Automotive journalists, bloggers and others have expressed great enthusiasm for the revived Camaro sports couple that GM plans to bring back to market sometime in mid-late 2008. Packing at least 400 horses in Z28 form and with hunky-looking retro-'60s sheetmetal, it’s easy enough to understand the excitement.
But liking the car and buying the car are two very different things. GM may be in for a rude surprise — and left holding the bag (again).
Consider it. I very much like Ferraris. But unless my financial situation changes for the better considerably, all my lust will never translate into an F430 parked in my driveway.
Now granted, the new Camaro is no six-figure Ferrari. But it is a double-digit gas pig. That comes with the big V-8 (and big V-6, in base models) under its hood. With gas cresting $3 per gallon, topping off the 20-something gallon tank of a V-8 muscle car will run you about $70. And that will last you about a week, maybe. So $300 bucks per month for fuel.
That has to hurt. For Average Joes, anyhow.
How many buyers in the 21-35 age bracket (the target demographic for V-8 muscle cars) can handle $300 for gas each month — on top of the cost to insure a notorious hell-raiser and ticket-generator? Figure annual operating costs for the typical male driver, about 30 years old, at about $5,000 or so (that’s $3,600 for gas plus an insurance bill around $1,500 — which is probably lowballing it).
And it’s not just buyers who have to worry about MPGs. Government fuel economy requirements (CAFE) are going up to 35 mpg for passenger cars. That may mean a “Gas guzzler” fine for the 20-something MPG (on a good day, with a very light foot) Z28. Tack that extra grand onto the sticker price — and watch GM’s “fleet average” CAFE numbers fall. Even the base V-6 car is not going to be a star, fuel-efficiency wise — not when compared with smaller, lighter import sport compacts that can deliver equivalent (or better) performance with just a four-cylinder engine. No gas guzzler levies for them, either.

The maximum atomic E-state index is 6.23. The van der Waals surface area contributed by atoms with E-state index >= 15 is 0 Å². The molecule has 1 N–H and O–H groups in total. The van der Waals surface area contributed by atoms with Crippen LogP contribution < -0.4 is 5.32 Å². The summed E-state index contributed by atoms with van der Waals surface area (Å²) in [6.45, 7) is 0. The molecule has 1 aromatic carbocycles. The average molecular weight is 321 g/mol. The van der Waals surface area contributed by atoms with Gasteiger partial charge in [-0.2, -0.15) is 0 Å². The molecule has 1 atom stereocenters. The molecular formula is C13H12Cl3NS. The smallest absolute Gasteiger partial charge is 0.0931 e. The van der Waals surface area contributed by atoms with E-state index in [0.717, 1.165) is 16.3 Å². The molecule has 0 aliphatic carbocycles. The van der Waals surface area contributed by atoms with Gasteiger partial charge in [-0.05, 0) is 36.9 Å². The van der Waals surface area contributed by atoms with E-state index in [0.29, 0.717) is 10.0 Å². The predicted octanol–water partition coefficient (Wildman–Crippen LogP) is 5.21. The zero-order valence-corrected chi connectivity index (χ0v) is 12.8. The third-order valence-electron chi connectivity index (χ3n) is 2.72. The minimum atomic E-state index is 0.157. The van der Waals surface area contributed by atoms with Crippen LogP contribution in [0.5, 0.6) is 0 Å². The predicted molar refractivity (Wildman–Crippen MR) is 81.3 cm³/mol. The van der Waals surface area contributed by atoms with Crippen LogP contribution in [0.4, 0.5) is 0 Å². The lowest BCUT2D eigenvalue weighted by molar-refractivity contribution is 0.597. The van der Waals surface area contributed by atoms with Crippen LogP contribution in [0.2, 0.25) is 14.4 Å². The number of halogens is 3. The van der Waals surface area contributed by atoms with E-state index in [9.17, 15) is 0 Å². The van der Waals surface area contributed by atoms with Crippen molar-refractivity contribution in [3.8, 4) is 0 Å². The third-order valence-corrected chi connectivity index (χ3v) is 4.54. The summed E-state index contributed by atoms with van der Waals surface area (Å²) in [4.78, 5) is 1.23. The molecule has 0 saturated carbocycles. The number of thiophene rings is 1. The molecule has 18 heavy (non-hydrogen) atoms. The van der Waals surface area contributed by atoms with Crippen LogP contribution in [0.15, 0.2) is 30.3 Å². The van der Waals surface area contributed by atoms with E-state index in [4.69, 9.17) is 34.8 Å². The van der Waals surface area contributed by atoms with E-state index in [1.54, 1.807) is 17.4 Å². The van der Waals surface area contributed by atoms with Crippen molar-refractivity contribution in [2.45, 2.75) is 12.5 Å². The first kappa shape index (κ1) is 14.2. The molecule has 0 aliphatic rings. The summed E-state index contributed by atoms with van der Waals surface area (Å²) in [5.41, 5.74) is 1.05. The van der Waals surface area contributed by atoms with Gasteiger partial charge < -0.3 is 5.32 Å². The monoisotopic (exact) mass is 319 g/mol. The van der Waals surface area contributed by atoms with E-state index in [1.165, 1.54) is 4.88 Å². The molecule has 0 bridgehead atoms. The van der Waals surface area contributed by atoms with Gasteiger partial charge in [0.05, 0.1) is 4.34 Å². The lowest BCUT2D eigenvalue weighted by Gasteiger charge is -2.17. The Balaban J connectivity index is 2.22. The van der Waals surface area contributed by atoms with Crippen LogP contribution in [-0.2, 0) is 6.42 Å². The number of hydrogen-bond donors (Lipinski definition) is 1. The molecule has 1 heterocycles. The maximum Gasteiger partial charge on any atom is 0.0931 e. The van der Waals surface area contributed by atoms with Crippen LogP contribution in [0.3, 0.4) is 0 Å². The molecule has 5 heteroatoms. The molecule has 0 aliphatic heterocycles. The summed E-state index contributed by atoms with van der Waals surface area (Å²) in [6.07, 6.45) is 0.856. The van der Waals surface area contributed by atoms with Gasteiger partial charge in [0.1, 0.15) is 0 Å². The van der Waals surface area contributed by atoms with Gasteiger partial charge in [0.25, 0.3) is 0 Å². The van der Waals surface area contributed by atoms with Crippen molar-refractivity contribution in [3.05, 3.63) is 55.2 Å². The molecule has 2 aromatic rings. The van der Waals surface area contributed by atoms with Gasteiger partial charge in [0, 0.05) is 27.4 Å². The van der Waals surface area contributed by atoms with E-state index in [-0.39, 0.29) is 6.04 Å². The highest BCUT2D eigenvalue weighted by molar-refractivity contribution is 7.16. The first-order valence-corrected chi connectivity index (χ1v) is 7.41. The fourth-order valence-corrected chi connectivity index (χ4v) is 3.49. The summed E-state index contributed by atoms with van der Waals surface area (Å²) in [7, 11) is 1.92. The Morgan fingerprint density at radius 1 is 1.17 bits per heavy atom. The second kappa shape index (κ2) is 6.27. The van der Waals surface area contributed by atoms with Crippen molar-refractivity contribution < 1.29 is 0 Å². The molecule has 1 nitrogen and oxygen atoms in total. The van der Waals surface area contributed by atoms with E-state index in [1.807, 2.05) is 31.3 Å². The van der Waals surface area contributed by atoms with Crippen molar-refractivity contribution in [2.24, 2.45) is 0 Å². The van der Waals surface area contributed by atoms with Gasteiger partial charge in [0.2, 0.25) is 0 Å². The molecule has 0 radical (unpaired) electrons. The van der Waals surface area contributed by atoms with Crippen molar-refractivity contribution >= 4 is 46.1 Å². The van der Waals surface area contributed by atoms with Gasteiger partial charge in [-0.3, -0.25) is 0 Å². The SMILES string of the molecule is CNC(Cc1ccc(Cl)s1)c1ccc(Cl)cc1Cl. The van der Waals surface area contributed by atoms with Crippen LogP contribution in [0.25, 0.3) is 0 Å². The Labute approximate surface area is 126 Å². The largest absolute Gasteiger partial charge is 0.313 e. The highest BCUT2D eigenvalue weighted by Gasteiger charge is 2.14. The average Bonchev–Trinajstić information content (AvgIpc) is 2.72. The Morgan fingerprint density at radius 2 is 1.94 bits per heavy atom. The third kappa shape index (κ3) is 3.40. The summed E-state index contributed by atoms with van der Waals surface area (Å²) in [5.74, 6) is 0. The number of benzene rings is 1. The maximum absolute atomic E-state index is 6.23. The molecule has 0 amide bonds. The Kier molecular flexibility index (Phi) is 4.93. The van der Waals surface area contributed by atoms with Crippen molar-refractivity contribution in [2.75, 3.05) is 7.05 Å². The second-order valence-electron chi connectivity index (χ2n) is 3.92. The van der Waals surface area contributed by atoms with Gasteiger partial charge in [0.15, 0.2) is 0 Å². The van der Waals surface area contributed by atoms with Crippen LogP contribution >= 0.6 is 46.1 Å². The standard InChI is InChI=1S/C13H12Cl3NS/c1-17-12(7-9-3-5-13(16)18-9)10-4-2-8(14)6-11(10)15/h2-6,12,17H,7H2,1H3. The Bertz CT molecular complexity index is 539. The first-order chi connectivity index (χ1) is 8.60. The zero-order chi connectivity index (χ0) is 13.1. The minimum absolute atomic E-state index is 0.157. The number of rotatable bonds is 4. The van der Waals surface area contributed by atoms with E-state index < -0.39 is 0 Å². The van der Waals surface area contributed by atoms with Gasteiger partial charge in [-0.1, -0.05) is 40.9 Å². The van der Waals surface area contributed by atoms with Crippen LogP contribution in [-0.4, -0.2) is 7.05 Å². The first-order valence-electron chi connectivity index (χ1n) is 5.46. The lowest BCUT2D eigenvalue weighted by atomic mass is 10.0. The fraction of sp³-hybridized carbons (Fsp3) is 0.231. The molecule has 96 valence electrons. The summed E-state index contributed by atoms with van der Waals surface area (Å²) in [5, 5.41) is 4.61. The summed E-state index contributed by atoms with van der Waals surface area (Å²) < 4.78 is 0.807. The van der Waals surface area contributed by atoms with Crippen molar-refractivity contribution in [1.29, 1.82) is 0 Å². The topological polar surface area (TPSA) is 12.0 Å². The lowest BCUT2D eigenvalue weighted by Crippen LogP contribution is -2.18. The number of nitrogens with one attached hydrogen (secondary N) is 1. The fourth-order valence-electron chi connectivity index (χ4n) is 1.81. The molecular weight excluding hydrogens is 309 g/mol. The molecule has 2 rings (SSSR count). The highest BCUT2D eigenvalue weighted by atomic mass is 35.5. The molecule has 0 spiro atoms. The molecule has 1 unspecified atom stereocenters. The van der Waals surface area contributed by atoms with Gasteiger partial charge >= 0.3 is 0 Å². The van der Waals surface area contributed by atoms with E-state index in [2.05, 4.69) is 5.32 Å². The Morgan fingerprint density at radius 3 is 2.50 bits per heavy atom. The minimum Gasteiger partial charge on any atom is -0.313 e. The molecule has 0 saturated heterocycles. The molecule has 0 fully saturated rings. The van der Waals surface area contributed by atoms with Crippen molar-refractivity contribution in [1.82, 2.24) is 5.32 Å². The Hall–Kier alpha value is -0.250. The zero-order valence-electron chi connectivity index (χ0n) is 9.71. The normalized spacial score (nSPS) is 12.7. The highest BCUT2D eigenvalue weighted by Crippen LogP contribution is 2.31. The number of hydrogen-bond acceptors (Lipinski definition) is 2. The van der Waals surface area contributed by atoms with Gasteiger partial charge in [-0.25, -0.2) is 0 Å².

And unlike a 15 mpg SUV, the pending Camaro (like all Camaros before it) isn’t even plausibly useful — with its clown car trunk and for show-only rear seats. Try selling the wife.
So it comes down to what you might call an “indulgence purchase” — but isn’t that what the Corvette’s already there for? For the Average Joe target demographic, meanwhile, the car’s profligate ways present an unpleasant, perhaps insurmountable, impediment.
GM needs to step back and give this some thought. Because for the ‘08 Camaro to succeed, it must sell in pretty large numbers. And that requires Average Joes. And Janes.
Last go ‘round, the honchos pulled the plug when the F-cars (insider speak for the Camaro and its now-defunct sister car, the Pontiac Firebird) slid to fewer than 40,000 cars sold between them, circa 2002. Gas was still cheap then, too — around $1.50 per.
Now it’s more than twice that, and very likely to climb higher. Four dollars per gallon by 2008 is not at all fantastic. It could easily happen, especially if things go sour with Iran (or even more sour in Iraq). Meanwhile, the U.S. housing market’s gone shaky and unless you happen to be a Wall Street player or no-bid defense contractor, you’re likely not feeling too strong, money-wise. That new Camaro looks great; bet it’s a hoot to drive. I’d love to have one, myself. But $300 per month for gas? Uh, not for me, thanks.
Reality check time.
Okay, maybe there are some older, more affluent (and easier to insure) potentials out there who might be interested? Doubtful. Remember the new GTO? Older, more affluent buyers usually don’t buy Chevys (or Pontiacs). Not a value judgment — and no offense to Chevy intended. Just a fact. Once you get to the entry-luxury price point — around $30,000 or so — buyers in that demographic want a more upscale car. A BMW, or an Acura. Chevy just doesn’t cut it, image-wise. (Ask VW about this. Nothing wrong with the Phaeton, either. But few buyers lined up to pay six figures for a “people’s car.”)
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